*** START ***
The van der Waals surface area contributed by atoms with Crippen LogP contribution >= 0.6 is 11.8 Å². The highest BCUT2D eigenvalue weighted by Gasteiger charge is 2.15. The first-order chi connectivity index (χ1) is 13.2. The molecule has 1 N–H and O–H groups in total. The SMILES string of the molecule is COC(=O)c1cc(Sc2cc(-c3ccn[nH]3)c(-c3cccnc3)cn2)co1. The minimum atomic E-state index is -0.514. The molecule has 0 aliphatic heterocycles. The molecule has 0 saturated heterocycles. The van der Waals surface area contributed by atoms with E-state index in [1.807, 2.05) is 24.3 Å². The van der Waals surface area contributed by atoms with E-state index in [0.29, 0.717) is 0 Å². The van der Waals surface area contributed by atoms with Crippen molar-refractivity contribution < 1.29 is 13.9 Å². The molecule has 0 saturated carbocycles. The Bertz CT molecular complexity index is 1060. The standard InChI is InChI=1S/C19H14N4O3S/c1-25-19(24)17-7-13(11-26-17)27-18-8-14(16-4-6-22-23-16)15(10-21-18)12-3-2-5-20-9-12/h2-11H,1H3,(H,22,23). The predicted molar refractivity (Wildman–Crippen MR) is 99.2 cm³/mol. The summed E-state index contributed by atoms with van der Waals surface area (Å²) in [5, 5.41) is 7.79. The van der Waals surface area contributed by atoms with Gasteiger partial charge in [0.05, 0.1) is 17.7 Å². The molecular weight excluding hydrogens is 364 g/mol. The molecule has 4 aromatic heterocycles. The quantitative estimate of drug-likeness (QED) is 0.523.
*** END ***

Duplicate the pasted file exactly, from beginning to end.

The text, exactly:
The van der Waals surface area contributed by atoms with Crippen LogP contribution >= 0.6 is 11.8 Å². The highest BCUT2D eigenvalue weighted by Gasteiger charge is 2.15. The first-order chi connectivity index (χ1) is 13.2. The molecule has 1 N–H and O–H groups in total. The SMILES string of the molecule is COC(=O)c1cc(Sc2cc(-c3ccn[nH]3)c(-c3cccnc3)cn2)co1. The minimum atomic E-state index is -0.514. The molecule has 0 aliphatic heterocycles. The molecule has 0 saturated heterocycles. The van der Waals surface area contributed by atoms with E-state index in [1.807, 2.05) is 24.3 Å². The van der Waals surface area contributed by atoms with E-state index in [0.29, 0.717) is 0 Å². The van der Waals surface area contributed by atoms with Crippen molar-refractivity contribution < 1.29 is 13.9 Å². The molecule has 0 saturated carbocycles. The Bertz CT molecular complexity index is 1060. The standard InChI is InChI=1S/C19H14N4O3S/c1-25-19(24)17-7-13(11-26-17)27-18-8-14(16-4-6-22-23-16)15(10-21-18)12-3-2-5-20-9-12/h2-11H,1H3,(H,22,23). The predicted molar refractivity (Wildman–Crippen MR) is 99.2 cm³/mol. The summed E-state index contributed by atoms with van der Waals surface area (Å²) in [5, 5.41) is 7.79. The van der Waals surface area contributed by atoms with Gasteiger partial charge in [0.05, 0.1) is 17.7 Å². The molecular weight excluding hydrogens is 364 g/mol. The molecule has 4 aromatic heterocycles. The quantitative estimate of drug-likeness (QED) is 0.523.